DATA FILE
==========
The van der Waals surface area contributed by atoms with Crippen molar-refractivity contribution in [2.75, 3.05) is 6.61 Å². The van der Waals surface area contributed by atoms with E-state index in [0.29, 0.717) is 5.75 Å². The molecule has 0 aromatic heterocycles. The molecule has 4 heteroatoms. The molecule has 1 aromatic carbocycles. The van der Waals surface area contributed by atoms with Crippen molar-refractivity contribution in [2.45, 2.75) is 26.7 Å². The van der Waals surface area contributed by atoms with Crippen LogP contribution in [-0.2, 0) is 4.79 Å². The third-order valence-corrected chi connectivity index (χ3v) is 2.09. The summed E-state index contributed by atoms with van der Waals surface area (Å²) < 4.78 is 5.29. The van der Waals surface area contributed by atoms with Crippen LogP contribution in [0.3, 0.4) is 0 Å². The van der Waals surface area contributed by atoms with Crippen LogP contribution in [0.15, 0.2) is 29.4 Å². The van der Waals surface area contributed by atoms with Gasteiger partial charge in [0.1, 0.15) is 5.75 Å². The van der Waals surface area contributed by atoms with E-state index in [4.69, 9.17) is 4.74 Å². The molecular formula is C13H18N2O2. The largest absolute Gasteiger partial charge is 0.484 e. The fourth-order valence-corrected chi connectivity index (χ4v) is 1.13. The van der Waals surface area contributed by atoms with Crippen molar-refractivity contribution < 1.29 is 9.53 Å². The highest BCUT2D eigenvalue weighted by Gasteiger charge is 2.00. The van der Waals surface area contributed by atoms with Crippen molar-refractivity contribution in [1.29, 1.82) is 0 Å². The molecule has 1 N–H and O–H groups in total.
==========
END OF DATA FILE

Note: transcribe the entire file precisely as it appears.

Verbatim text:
The van der Waals surface area contributed by atoms with Crippen molar-refractivity contribution in [2.75, 3.05) is 6.61 Å². The van der Waals surface area contributed by atoms with E-state index in [0.29, 0.717) is 5.75 Å². The molecule has 0 aromatic heterocycles. The molecule has 4 heteroatoms. The molecule has 1 aromatic carbocycles. The van der Waals surface area contributed by atoms with Crippen molar-refractivity contribution in [2.45, 2.75) is 26.7 Å². The van der Waals surface area contributed by atoms with Crippen LogP contribution in [-0.2, 0) is 4.79 Å². The third-order valence-corrected chi connectivity index (χ3v) is 2.09. The summed E-state index contributed by atoms with van der Waals surface area (Å²) < 4.78 is 5.29. The van der Waals surface area contributed by atoms with Crippen LogP contribution in [0.3, 0.4) is 0 Å². The van der Waals surface area contributed by atoms with Crippen LogP contribution in [0.15, 0.2) is 29.4 Å². The van der Waals surface area contributed by atoms with Gasteiger partial charge in [0.1, 0.15) is 5.75 Å². The van der Waals surface area contributed by atoms with E-state index in [4.69, 9.17) is 4.74 Å². The molecular formula is C13H18N2O2. The largest absolute Gasteiger partial charge is 0.484 e. The fourth-order valence-corrected chi connectivity index (χ4v) is 1.13. The van der Waals surface area contributed by atoms with Crippen molar-refractivity contribution < 1.29 is 9.53 Å². The highest BCUT2D eigenvalue weighted by Gasteiger charge is 2.00. The van der Waals surface area contributed by atoms with Crippen molar-refractivity contribution in [1.29, 1.82) is 0 Å². The molecule has 1 N–H and O–H groups in total.